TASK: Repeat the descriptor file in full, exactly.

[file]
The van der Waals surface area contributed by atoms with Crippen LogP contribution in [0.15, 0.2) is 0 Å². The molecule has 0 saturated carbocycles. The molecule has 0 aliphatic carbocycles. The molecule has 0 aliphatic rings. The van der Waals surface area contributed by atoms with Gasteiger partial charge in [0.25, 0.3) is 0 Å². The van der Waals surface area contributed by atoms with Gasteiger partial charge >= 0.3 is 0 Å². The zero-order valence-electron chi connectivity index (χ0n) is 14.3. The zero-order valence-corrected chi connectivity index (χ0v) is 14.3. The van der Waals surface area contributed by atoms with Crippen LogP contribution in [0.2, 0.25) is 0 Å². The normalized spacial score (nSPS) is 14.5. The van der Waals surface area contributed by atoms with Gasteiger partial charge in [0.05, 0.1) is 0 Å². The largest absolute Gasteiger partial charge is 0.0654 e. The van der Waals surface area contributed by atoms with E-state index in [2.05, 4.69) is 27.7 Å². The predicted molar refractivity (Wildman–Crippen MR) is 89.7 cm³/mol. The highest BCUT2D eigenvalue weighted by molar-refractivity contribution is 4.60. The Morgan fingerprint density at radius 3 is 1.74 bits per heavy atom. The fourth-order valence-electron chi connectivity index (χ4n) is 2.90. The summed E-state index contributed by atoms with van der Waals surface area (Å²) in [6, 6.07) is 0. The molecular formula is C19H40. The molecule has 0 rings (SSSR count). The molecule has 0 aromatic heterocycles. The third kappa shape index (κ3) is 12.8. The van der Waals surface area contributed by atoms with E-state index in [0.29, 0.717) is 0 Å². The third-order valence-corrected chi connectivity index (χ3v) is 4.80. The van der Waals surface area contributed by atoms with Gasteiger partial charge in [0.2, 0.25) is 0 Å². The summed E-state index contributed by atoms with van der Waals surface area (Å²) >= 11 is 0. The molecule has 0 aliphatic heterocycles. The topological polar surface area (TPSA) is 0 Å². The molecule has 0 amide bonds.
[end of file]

The van der Waals surface area contributed by atoms with Crippen LogP contribution in [0.15, 0.2) is 0 Å². The molecule has 0 saturated carbocycles. The molecule has 0 aliphatic carbocycles. The molecule has 0 aliphatic rings. The van der Waals surface area contributed by atoms with Gasteiger partial charge in [0.25, 0.3) is 0 Å². The van der Waals surface area contributed by atoms with Gasteiger partial charge >= 0.3 is 0 Å². The zero-order valence-electron chi connectivity index (χ0n) is 14.3. The zero-order valence-corrected chi connectivity index (χ0v) is 14.3. The van der Waals surface area contributed by atoms with Crippen LogP contribution in [0.2, 0.25) is 0 Å². The normalized spacial score (nSPS) is 14.5. The van der Waals surface area contributed by atoms with Gasteiger partial charge in [0.05, 0.1) is 0 Å². The largest absolute Gasteiger partial charge is 0.0654 e. The van der Waals surface area contributed by atoms with E-state index in [2.05, 4.69) is 27.7 Å². The predicted molar refractivity (Wildman–Crippen MR) is 89.7 cm³/mol. The highest BCUT2D eigenvalue weighted by molar-refractivity contribution is 4.60. The Morgan fingerprint density at radius 3 is 1.74 bits per heavy atom. The fourth-order valence-electron chi connectivity index (χ4n) is 2.90. The summed E-state index contributed by atoms with van der Waals surface area (Å²) in [6, 6.07) is 0. The molecular formula is C19H40. The molecule has 0 rings (SSSR count). The molecule has 0 aromatic heterocycles. The third kappa shape index (κ3) is 12.8. The van der Waals surface area contributed by atoms with E-state index in [0.29, 0.717) is 0 Å². The third-order valence-corrected chi connectivity index (χ3v) is 4.80. The van der Waals surface area contributed by atoms with Gasteiger partial charge in [0.2, 0.25) is 0 Å². The summed E-state index contributed by atoms with van der Waals surface area (Å²) >= 11 is 0. The molecule has 0 aliphatic heterocycles. The topological polar surface area (TPSA) is 0 Å². The molecule has 0 amide bonds.